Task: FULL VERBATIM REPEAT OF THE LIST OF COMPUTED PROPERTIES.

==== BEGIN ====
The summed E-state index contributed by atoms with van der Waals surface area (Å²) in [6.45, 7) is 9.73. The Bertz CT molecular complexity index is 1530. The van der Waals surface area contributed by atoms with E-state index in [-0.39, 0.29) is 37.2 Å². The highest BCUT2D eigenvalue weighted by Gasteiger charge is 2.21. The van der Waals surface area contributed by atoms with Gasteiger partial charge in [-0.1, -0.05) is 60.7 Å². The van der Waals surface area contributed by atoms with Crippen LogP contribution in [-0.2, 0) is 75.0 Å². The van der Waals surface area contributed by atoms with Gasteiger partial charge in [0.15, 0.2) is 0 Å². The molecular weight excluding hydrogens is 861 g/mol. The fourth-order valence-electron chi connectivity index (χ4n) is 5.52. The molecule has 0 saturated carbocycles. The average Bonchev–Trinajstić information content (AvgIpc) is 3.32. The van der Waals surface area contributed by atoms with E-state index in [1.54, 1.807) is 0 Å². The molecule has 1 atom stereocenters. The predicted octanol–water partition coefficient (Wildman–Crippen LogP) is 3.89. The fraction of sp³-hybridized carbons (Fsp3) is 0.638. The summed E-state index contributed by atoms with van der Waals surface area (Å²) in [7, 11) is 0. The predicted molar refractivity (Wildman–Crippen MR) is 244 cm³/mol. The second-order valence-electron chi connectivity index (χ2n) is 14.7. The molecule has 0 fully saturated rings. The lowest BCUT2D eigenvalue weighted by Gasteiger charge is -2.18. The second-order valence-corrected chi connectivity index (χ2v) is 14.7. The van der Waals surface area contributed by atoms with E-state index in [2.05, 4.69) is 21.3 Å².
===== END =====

The summed E-state index contributed by atoms with van der Waals surface area (Å²) in [6.45, 7) is 9.73. The Bertz CT molecular complexity index is 1530. The van der Waals surface area contributed by atoms with E-state index in [-0.39, 0.29) is 37.2 Å². The highest BCUT2D eigenvalue weighted by Gasteiger charge is 2.21. The van der Waals surface area contributed by atoms with Gasteiger partial charge in [-0.1, -0.05) is 60.7 Å². The van der Waals surface area contributed by atoms with Crippen LogP contribution in [-0.2, 0) is 75.0 Å². The van der Waals surface area contributed by atoms with Gasteiger partial charge in [0.15, 0.2) is 0 Å². The molecular weight excluding hydrogens is 861 g/mol. The fourth-order valence-electron chi connectivity index (χ4n) is 5.52. The molecule has 0 saturated carbocycles. The average Bonchev–Trinajstić information content (AvgIpc) is 3.32. The van der Waals surface area contributed by atoms with E-state index in [1.54, 1.807) is 0 Å². The molecule has 1 atom stereocenters. The predicted octanol–water partition coefficient (Wildman–Crippen LogP) is 3.89. The fraction of sp³-hybridized carbons (Fsp3) is 0.638. The summed E-state index contributed by atoms with van der Waals surface area (Å²) in [7, 11) is 0. The predicted molar refractivity (Wildman–Crippen MR) is 244 cm³/mol. The second-order valence-electron chi connectivity index (χ2n) is 14.7. The molecule has 0 fully saturated rings. The lowest BCUT2D eigenvalue weighted by Gasteiger charge is -2.18. The second-order valence-corrected chi connectivity index (χ2v) is 14.7. The van der Waals surface area contributed by atoms with E-state index in [2.05, 4.69) is 21.3 Å².